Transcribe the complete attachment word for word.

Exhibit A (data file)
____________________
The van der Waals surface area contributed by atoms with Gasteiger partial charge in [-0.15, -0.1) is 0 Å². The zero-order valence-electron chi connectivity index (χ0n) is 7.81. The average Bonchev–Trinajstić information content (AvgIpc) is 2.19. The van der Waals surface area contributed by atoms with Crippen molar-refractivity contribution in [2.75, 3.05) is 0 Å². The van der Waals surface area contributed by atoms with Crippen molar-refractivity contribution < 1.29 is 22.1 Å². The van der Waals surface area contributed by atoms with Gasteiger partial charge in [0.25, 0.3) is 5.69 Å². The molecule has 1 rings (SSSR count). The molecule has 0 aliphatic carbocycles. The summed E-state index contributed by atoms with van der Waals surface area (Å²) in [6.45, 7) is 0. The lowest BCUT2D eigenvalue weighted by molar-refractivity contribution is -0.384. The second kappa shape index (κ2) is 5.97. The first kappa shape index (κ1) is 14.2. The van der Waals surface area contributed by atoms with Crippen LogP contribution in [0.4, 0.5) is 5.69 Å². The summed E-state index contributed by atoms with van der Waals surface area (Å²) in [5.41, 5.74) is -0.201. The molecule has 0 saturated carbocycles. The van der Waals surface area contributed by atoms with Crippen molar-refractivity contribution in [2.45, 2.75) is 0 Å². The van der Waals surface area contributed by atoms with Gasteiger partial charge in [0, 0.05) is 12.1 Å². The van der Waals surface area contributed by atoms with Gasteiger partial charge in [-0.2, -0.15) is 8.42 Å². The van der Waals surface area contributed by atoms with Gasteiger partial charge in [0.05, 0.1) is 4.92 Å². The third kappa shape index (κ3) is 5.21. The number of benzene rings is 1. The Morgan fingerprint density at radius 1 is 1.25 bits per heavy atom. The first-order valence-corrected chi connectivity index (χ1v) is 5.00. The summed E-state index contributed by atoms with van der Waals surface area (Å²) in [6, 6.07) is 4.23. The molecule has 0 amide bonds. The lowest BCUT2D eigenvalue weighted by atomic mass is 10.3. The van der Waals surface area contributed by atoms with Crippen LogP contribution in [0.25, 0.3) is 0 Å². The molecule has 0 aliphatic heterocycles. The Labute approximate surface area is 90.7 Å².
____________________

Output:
The van der Waals surface area contributed by atoms with Gasteiger partial charge in [-0.15, -0.1) is 0 Å². The zero-order valence-electron chi connectivity index (χ0n) is 7.81. The average Bonchev–Trinajstić information content (AvgIpc) is 2.19. The van der Waals surface area contributed by atoms with Crippen molar-refractivity contribution in [2.75, 3.05) is 0 Å². The van der Waals surface area contributed by atoms with Crippen molar-refractivity contribution < 1.29 is 22.1 Å². The van der Waals surface area contributed by atoms with Gasteiger partial charge in [0.25, 0.3) is 5.69 Å². The molecule has 1 rings (SSSR count). The molecule has 0 aliphatic carbocycles. The summed E-state index contributed by atoms with van der Waals surface area (Å²) in [6.45, 7) is 0. The lowest BCUT2D eigenvalue weighted by molar-refractivity contribution is -0.384. The second kappa shape index (κ2) is 5.97. The first kappa shape index (κ1) is 14.2. The van der Waals surface area contributed by atoms with Crippen LogP contribution in [0.4, 0.5) is 5.69 Å². The summed E-state index contributed by atoms with van der Waals surface area (Å²) in [5.41, 5.74) is -0.201. The molecule has 0 saturated carbocycles. The van der Waals surface area contributed by atoms with Crippen molar-refractivity contribution in [2.45, 2.75) is 0 Å². The van der Waals surface area contributed by atoms with Gasteiger partial charge in [0, 0.05) is 12.1 Å². The van der Waals surface area contributed by atoms with Gasteiger partial charge in [-0.2, -0.15) is 8.42 Å². The van der Waals surface area contributed by atoms with Gasteiger partial charge in [0.05, 0.1) is 4.92 Å². The third kappa shape index (κ3) is 5.21. The number of benzene rings is 1. The Morgan fingerprint density at radius 1 is 1.25 bits per heavy atom. The first-order valence-corrected chi connectivity index (χ1v) is 5.00. The summed E-state index contributed by atoms with van der Waals surface area (Å²) in [6, 6.07) is 4.23. The molecule has 0 amide bonds. The lowest BCUT2D eigenvalue weighted by atomic mass is 10.3. The van der Waals surface area contributed by atoms with Crippen LogP contribution in [0.25, 0.3) is 0 Å². The molecule has 0 aliphatic heterocycles. The Labute approximate surface area is 90.7 Å².